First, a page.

In their responses, Professors Evrigenis and Moses compellingly demonstrate how much could be gained by exploring in greater depth what early modern authors, especially ones directly involved in the politics of their time such as Bodin and Milton, made of this ancient institution, and how they commandeered it for immediate polemical purposes. It is true, as Evrigenis observes, that few scholars possess the necessary skills to explicate Bodin’s work, and that the lack of a proper scholarly edition (and translation) hampers the study of his monumental Six livres. It is to be hoped that Evrigenis succeeds in producing a hypertext version of, at a minimum, the French edition of 1576 and the Latin one of 1586, alongside his own translation of the latter. Given how much effort has gone – and continues to go – into editing Shakespeare, and how many other early modern authors – Lipsius and Grotius come to mind – boast sumptuous multivolume critical editions, it is frankly astounding that Bodin, arguably the founder of modern political science, remains so inaccessible, and that students who do not have French or Latin, are forced to fall back on the defective Knolles edition.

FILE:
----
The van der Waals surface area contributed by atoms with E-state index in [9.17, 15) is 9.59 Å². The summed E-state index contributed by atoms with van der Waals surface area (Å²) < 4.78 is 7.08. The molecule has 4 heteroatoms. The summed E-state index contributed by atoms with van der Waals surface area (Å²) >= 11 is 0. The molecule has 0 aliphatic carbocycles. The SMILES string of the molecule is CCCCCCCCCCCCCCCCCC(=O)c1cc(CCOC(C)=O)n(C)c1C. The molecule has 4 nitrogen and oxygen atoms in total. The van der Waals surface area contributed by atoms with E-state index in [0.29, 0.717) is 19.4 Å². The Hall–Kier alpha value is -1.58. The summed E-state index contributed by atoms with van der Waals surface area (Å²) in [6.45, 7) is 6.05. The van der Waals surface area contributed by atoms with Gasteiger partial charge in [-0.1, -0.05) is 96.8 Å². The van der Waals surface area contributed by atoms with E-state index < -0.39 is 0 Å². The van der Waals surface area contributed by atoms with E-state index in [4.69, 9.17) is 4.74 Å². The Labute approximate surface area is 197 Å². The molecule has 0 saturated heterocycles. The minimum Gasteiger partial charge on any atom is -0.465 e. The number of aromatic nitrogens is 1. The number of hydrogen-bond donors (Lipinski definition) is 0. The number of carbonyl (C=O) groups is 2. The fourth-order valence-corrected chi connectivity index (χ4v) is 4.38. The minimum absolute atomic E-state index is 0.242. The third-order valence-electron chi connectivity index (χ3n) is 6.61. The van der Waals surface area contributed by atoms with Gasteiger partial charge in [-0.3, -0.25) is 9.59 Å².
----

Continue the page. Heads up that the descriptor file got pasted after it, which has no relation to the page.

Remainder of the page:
Evrigenis rightly points out that Bodin encompasses different things under the term senate. For instance, Bodin explains the genesis of a smaller conciliar body under Augustus and discusses the relative importance of this kind of Privy Council versus a larger assembly while calling both a senate. So too Bodin glides from ancient to contemporary deliberative institutions, especially in Book III, chapter 7, a significant and surprisingly underexplored section of his magnum opus whose textual evolution reveals Bodin’s changing perception of the role of parliamentary assemblies, including his own. 

Evrigenis wonders why an aristocratic institution such as the Roman senate commanded so lasting an influence over the early modern political imagination. One reason, I think, is that, pace Polybius, contemporaries did not associate the senate merely with the aristocratic element and patrician privilege but, rather, viewed it as a forum to which even those not high born could aspire. It is no coincidence that it is Cicero, one of the New Men, who emerged as the authority on the workings of the senate, and that it is he who was routinely hailed in our period for putting down the Catilinarian conspiracy fomented by his social superiors. In other words, the Roman senate could be and often was seen as epitomising something akin to social mobility, however limited this might have been in practice. Virtue and public service had ensured one’s entry into the senatorial class in ancient Rome, many thought, and should do so in contemporary states, whether monarchical or republican.